We help choose the ideal car for your needs and your budget…
Budget: R100 000
Status: Owner of a small gardening business
Vehicle type: Single-cab bakkie
Our buyer needs a work vehicle to use for their gardening business and general carting chores. It does not have to have a high spec, but should not be too old or battered. Two seats are fine, as they own a family vehicle.
With only one three-quarter-tonne bakkie left in our market (the Nissan NP200; the Chevrolet Utility recently left SA but parts will be available for years), we added a stalwart in the bigger and tougher Nissan NP300.
Our choice: Nissan NP300 2,0i
0 to 100 km/h: 14,0 seconds
Top speed: 151 km/h
Power: 84 kW
Torque: 169 N.m
CO2: 237 g/km
CAR fuel index: 12,0 L/100 km
The Hardbody has been around for ages, but still provides business owners with transport to keep our economy going. It is a lot stronger than the smaller bakkies and, while less economical, should rack up high mileages without trouble. With a mass of just less than 1 400 kg, the NP300 2,0 can carry a respectable payload of over 1 300 kg. Ground clearance is a decent 180 mm and the vehicle is fitted with 14-inch wheels and 15 inches on the higher-spec models. The 2,0-litre is thirsty, with a fuel consumption of around 12,0 L/100 km. If you need to drive longer distances, consider the 2,5-litre turbodiesel that is measurably more economical. If you need more power, meanwhile, there is also a 2,4-litre petrol with 105 kW.
By modern standards, the interior is dated, so don’t expect lots of cupholders, and get used to slide controls for the heating and ventilation. The seating capacity is listed as two, but there is a lapbelt for an occasional third occupant. Seat material is washable PVC, although it’s easy and cheap to fit a seat covering of your choice. Higher-specced derivatives will have ABS and air-conditioning. The NP300 comes with a six-year /150 000 km warranty so, if the servicing has been kept to the book and you can find one that is younger than six years, you may still be covered for a while.
Space: 2/3 seats, 1 359 kg payload
Safety and aids: ABS (on some models)
Cost of tyres: R4 050
Road test: none
Option 2: Chevrolet Utility 1,4 Sport
0 to 100 km/h: 14,5 seconds
Top speed: n/a
Power: 68 kW
Torque: 120 N.m
CO2: 171 g/km
CAR fuel index: 8,64 L/100 km
The Chevrolet bowtie took over from the Opel badge for this model eons ago, with the Corsa Utility replaced by this redesigned Chevrolet Utility. Styling is not to everyone’s taste but, then again, it does have a distinctive Chevrolet appearance. The interior design is quite sporty, but the audio system fitted to Club and Sport models looks a bit like a slot-in, aftermarket addition. At least there is a USB port. We are looking at the 1,4-litre model with 68 kW, but there is also a 1,8-litre with an output of 77 kW; both are straightforward s-o-h-c mills with eight valves. More significant is the increased torque from 120 to 161 N.m that is useful if you carry heavy loads.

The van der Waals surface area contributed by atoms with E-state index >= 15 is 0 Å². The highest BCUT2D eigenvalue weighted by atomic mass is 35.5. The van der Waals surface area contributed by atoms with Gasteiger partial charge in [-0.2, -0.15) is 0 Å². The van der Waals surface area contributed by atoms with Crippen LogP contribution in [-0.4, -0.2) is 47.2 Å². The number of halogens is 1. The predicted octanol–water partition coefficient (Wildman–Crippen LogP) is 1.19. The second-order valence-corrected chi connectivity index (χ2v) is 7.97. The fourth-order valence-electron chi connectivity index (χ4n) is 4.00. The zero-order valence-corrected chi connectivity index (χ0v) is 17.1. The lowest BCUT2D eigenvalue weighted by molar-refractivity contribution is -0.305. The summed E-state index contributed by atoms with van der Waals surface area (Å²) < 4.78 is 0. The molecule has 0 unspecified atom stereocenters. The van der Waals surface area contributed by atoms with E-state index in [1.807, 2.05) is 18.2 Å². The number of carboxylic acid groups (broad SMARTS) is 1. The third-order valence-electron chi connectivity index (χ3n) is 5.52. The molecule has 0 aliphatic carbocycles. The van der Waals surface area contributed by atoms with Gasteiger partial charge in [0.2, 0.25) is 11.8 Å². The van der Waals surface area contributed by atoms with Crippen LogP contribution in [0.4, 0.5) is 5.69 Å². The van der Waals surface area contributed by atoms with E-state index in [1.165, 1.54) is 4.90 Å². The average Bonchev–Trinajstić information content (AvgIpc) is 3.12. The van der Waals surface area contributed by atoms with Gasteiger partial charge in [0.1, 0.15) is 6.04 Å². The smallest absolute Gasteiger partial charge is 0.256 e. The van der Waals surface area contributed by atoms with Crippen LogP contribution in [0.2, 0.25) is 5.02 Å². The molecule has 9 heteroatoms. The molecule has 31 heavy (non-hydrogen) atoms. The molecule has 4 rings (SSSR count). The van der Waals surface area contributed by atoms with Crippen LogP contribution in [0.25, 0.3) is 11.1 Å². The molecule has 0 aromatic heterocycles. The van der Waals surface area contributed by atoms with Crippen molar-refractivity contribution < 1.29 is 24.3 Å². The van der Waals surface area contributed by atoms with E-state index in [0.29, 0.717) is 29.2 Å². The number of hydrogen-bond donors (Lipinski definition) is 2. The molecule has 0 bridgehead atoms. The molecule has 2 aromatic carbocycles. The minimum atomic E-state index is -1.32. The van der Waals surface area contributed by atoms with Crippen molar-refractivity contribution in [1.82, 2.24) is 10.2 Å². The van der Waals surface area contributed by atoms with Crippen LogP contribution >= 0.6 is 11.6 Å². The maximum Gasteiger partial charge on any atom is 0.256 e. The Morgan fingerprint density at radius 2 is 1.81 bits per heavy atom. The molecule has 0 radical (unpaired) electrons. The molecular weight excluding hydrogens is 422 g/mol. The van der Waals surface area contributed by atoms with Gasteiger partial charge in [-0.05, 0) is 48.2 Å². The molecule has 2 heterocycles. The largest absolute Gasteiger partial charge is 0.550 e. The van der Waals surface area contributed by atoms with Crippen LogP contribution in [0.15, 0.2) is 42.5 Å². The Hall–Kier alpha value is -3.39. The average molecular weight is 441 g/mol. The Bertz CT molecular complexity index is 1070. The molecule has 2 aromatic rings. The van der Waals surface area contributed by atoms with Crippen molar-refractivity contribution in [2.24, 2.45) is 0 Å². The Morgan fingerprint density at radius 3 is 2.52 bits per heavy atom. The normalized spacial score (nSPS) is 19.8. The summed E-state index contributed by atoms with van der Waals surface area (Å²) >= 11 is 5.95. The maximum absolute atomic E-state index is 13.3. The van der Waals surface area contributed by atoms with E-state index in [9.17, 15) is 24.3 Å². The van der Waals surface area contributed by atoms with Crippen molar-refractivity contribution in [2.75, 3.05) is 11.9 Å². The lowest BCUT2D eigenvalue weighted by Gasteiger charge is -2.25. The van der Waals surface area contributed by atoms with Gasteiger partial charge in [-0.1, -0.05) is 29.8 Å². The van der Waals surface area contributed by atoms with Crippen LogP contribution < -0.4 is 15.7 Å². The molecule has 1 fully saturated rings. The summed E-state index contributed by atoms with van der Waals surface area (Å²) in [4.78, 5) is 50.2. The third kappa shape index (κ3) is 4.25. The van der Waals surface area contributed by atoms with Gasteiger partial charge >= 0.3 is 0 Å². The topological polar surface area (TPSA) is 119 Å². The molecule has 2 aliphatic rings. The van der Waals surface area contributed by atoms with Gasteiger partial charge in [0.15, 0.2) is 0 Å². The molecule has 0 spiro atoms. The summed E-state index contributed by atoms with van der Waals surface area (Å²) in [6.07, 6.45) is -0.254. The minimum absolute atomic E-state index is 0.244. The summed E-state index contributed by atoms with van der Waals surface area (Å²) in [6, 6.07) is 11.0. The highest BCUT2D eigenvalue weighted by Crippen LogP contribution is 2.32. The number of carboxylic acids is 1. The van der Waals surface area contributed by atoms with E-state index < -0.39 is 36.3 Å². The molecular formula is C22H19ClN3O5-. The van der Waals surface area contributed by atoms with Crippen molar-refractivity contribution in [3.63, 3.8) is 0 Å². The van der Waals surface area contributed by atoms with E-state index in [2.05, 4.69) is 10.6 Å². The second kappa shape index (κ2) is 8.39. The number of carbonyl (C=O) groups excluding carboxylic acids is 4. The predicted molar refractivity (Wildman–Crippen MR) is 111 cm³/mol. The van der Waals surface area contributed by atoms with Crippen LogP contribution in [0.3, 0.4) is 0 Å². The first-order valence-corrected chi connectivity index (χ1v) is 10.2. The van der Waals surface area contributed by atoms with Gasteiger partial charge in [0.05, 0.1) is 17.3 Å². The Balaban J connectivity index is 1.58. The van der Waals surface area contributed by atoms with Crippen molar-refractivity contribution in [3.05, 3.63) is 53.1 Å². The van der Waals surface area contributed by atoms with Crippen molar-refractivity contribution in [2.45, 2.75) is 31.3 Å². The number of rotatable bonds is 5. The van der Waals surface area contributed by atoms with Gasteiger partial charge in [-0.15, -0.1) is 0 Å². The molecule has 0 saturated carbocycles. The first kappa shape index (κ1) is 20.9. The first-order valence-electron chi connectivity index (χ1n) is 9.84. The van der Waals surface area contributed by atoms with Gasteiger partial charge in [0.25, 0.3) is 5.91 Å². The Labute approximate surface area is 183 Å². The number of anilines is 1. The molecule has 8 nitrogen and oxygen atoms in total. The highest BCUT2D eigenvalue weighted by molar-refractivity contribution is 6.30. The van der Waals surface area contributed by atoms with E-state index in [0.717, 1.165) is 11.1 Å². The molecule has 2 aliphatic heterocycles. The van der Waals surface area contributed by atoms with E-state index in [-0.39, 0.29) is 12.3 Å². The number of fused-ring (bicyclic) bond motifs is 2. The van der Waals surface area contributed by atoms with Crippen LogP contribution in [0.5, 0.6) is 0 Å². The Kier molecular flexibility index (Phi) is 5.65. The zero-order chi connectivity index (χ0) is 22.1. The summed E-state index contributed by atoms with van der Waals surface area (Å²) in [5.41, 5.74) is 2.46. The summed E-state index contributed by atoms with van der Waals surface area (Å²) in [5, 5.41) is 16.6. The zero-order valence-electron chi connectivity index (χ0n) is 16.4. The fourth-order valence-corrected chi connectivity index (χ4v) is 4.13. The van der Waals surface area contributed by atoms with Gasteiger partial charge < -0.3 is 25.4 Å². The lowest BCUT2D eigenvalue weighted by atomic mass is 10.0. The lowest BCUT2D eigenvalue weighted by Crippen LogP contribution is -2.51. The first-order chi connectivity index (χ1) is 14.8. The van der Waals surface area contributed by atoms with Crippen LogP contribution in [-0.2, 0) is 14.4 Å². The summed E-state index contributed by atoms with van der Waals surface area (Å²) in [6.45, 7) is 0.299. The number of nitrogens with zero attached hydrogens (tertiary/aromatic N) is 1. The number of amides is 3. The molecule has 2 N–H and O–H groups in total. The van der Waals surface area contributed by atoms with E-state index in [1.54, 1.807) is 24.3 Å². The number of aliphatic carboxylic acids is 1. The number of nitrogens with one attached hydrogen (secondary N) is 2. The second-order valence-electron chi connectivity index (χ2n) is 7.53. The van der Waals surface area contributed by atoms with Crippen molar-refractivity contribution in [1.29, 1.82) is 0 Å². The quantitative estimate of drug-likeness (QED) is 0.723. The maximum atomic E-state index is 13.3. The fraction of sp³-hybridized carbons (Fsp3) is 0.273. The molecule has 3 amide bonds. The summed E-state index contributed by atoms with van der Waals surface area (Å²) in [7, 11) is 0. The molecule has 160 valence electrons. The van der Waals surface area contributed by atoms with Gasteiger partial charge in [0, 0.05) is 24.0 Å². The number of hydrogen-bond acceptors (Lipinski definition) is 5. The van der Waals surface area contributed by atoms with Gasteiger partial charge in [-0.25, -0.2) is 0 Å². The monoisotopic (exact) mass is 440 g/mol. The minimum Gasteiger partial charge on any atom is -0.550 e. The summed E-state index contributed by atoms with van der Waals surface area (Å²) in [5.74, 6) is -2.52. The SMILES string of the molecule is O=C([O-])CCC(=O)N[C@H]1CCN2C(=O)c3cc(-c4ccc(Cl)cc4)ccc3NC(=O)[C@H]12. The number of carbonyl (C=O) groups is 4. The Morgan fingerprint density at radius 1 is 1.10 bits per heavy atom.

Our March 2012 road test returned a fuel index of 8,64 L/100 km, which should mean it is good for a tank range of about 650 km. In that test, we noted the gearshift action is vague and, even with hydraulically assisted power steering, directional stability at speed was found wanting. Along with a rubberised step below the tailgate, on both flanks there is a useful step to assist climbing into the load bay. Seating comfort is excellent and there is a lot of space behind the seats to stow items. Note that only the Sport model has ABS, although all feature dual airbags.
Space: 2 seats, 763 kg payload
Safety and aids: 2 airbags, ABS (on some)
Cost of tyres: R4 416
Road test: March 2012
Option 3: Nissan NP200 1,6
0 to 100 km/h: 13,37 seconds
Top speed: 169 km/h
Power: 77 kW
Torque: 148 N.m
CO2: 168 g/km
CAR fuel index: 8,52 L/100 km
Here’s another three-quarter-tonne bakkie that is popular with both business owners and youngsters looking for a versatile leisure vehicle. The NP200 took over from the much-loved Nissan Champ which, of course, was a development of the legendary Datsun bakkie. The 1200 pick-up was introduced in 1971 and, even before that, we had the Datsun Sunny 1000. The NP200 was launched in 2008 and offered much more space and load ability than the cramped Champ. While it is nowhere near as practical as its bigger brother, the NP200’s payload is impressive. The base model uses an eight-valve 1,6-litre that puts out 64 kW. There is also a 16 V good for 77 kW, which we tested in 2009. Apart from the 800 kg payload, this vehicle offers a generous 210 mm of ground clearance.
The steering is hydraulically assisted and offers good feel. A curious quirk is the windscreen wipers that sweep to the left, so the driver faces an unswept sector that limits visibility. Note that the base models do not have ABS or airbags, but the safety level increases to a single airbag (or dual airbags) plus anti-lock braking in higher-specced derivatives. Standard on most models is an aftermarket Blaupunkt radio/CD audio system.
Space: 2 seats, 800 kg payload
Safety and aids: max. 2 airbags, ABS (on some)
Cost of tyres: R3 276
Road test: July 2009